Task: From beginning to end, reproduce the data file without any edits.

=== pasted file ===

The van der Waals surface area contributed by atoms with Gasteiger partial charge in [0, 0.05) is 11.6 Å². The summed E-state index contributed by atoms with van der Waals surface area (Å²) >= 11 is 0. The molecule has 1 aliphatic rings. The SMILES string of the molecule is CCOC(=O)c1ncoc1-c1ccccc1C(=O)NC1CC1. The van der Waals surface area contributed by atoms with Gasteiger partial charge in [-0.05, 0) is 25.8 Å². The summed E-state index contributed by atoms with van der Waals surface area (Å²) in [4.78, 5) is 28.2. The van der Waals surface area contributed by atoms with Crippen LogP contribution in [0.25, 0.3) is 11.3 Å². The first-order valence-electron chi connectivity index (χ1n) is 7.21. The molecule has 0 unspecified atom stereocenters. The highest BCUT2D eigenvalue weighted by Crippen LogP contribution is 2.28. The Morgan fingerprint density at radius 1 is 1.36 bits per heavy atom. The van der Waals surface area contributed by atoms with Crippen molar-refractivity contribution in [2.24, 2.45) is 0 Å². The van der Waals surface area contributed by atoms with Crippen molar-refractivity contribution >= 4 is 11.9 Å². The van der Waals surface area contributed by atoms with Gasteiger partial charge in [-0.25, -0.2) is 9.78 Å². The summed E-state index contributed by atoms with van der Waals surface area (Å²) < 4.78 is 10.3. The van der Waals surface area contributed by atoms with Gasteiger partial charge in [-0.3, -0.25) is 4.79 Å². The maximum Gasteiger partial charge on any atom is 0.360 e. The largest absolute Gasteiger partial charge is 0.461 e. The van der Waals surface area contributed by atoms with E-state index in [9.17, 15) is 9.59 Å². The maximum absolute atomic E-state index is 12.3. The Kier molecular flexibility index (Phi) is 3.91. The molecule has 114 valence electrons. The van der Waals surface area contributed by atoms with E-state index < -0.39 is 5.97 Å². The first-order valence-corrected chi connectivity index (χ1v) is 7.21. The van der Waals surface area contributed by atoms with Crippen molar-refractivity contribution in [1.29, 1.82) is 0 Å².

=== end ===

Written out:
The van der Waals surface area contributed by atoms with Gasteiger partial charge in [0, 0.05) is 11.6 Å². The summed E-state index contributed by atoms with van der Waals surface area (Å²) >= 11 is 0. The molecule has 1 aliphatic rings. The SMILES string of the molecule is CCOC(=O)c1ncoc1-c1ccccc1C(=O)NC1CC1. The van der Waals surface area contributed by atoms with Gasteiger partial charge in [-0.05, 0) is 25.8 Å². The summed E-state index contributed by atoms with van der Waals surface area (Å²) in [4.78, 5) is 28.2. The van der Waals surface area contributed by atoms with Crippen LogP contribution in [0.25, 0.3) is 11.3 Å². The first-order valence-electron chi connectivity index (χ1n) is 7.21. The molecule has 0 unspecified atom stereocenters. The highest BCUT2D eigenvalue weighted by Crippen LogP contribution is 2.28. The Morgan fingerprint density at radius 1 is 1.36 bits per heavy atom. The van der Waals surface area contributed by atoms with Crippen molar-refractivity contribution in [2.24, 2.45) is 0 Å². The van der Waals surface area contributed by atoms with Crippen molar-refractivity contribution >= 4 is 11.9 Å². The van der Waals surface area contributed by atoms with Gasteiger partial charge in [-0.25, -0.2) is 9.78 Å². The summed E-state index contributed by atoms with van der Waals surface area (Å²) < 4.78 is 10.3. The van der Waals surface area contributed by atoms with Gasteiger partial charge in [-0.3, -0.25) is 4.79 Å². The maximum Gasteiger partial charge on any atom is 0.360 e. The largest absolute Gasteiger partial charge is 0.461 e. The van der Waals surface area contributed by atoms with E-state index in [9.17, 15) is 9.59 Å². The maximum absolute atomic E-state index is 12.3. The Kier molecular flexibility index (Phi) is 3.91. The molecule has 114 valence electrons. The van der Waals surface area contributed by atoms with E-state index < -0.39 is 5.97 Å². The first-order valence-corrected chi connectivity index (χ1v) is 7.21. The van der Waals surface area contributed by atoms with Crippen molar-refractivity contribution in [1.29, 1.82) is 0 Å².